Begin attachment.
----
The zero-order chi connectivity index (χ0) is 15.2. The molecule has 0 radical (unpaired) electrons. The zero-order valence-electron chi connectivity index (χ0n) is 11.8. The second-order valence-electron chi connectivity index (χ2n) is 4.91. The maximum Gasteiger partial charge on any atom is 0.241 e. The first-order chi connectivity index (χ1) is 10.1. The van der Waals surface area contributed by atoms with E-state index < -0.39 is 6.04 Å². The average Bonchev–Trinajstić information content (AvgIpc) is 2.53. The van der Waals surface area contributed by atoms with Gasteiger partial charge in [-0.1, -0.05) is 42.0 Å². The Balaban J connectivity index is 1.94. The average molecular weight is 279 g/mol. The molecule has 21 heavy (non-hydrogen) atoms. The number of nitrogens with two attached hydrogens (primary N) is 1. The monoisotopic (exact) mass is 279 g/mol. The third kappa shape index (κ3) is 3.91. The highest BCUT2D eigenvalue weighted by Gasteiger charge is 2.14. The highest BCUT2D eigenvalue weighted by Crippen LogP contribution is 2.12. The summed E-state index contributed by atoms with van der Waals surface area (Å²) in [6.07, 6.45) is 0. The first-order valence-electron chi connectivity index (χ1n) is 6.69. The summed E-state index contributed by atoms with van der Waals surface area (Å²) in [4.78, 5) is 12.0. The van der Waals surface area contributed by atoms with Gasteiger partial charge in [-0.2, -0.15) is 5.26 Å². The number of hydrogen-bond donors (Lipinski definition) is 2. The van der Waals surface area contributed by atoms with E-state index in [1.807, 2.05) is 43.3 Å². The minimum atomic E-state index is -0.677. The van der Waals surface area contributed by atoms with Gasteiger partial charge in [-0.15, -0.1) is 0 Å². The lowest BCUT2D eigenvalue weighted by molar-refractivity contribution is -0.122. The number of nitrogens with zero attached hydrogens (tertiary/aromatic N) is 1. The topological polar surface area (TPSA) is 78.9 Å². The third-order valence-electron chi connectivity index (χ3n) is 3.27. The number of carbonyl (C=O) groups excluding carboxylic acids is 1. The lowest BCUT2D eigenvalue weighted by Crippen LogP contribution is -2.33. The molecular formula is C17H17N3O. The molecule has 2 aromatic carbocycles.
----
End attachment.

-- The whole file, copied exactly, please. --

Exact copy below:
The zero-order chi connectivity index (χ0) is 15.2. The molecule has 0 radical (unpaired) electrons. The zero-order valence-electron chi connectivity index (χ0n) is 11.8. The second-order valence-electron chi connectivity index (χ2n) is 4.91. The maximum Gasteiger partial charge on any atom is 0.241 e. The first-order chi connectivity index (χ1) is 10.1. The van der Waals surface area contributed by atoms with E-state index < -0.39 is 6.04 Å². The average Bonchev–Trinajstić information content (AvgIpc) is 2.53. The van der Waals surface area contributed by atoms with Gasteiger partial charge in [-0.1, -0.05) is 42.0 Å². The Balaban J connectivity index is 1.94. The average molecular weight is 279 g/mol. The molecule has 21 heavy (non-hydrogen) atoms. The number of nitrogens with two attached hydrogens (primary N) is 1. The monoisotopic (exact) mass is 279 g/mol. The third kappa shape index (κ3) is 3.91. The highest BCUT2D eigenvalue weighted by Gasteiger charge is 2.14. The highest BCUT2D eigenvalue weighted by Crippen LogP contribution is 2.12. The summed E-state index contributed by atoms with van der Waals surface area (Å²) in [6.07, 6.45) is 0. The first-order valence-electron chi connectivity index (χ1n) is 6.69. The summed E-state index contributed by atoms with van der Waals surface area (Å²) in [4.78, 5) is 12.0. The van der Waals surface area contributed by atoms with Gasteiger partial charge in [-0.2, -0.15) is 5.26 Å². The number of hydrogen-bond donors (Lipinski definition) is 2. The van der Waals surface area contributed by atoms with E-state index in [1.807, 2.05) is 43.3 Å². The minimum atomic E-state index is -0.677. The van der Waals surface area contributed by atoms with Gasteiger partial charge in [-0.15, -0.1) is 0 Å². The lowest BCUT2D eigenvalue weighted by molar-refractivity contribution is -0.122. The number of nitrogens with zero attached hydrogens (tertiary/aromatic N) is 1. The topological polar surface area (TPSA) is 78.9 Å². The third-order valence-electron chi connectivity index (χ3n) is 3.27. The number of carbonyl (C=O) groups excluding carboxylic acids is 1. The lowest BCUT2D eigenvalue weighted by Crippen LogP contribution is -2.33. The molecular formula is C17H17N3O. The molecule has 2 aromatic carbocycles.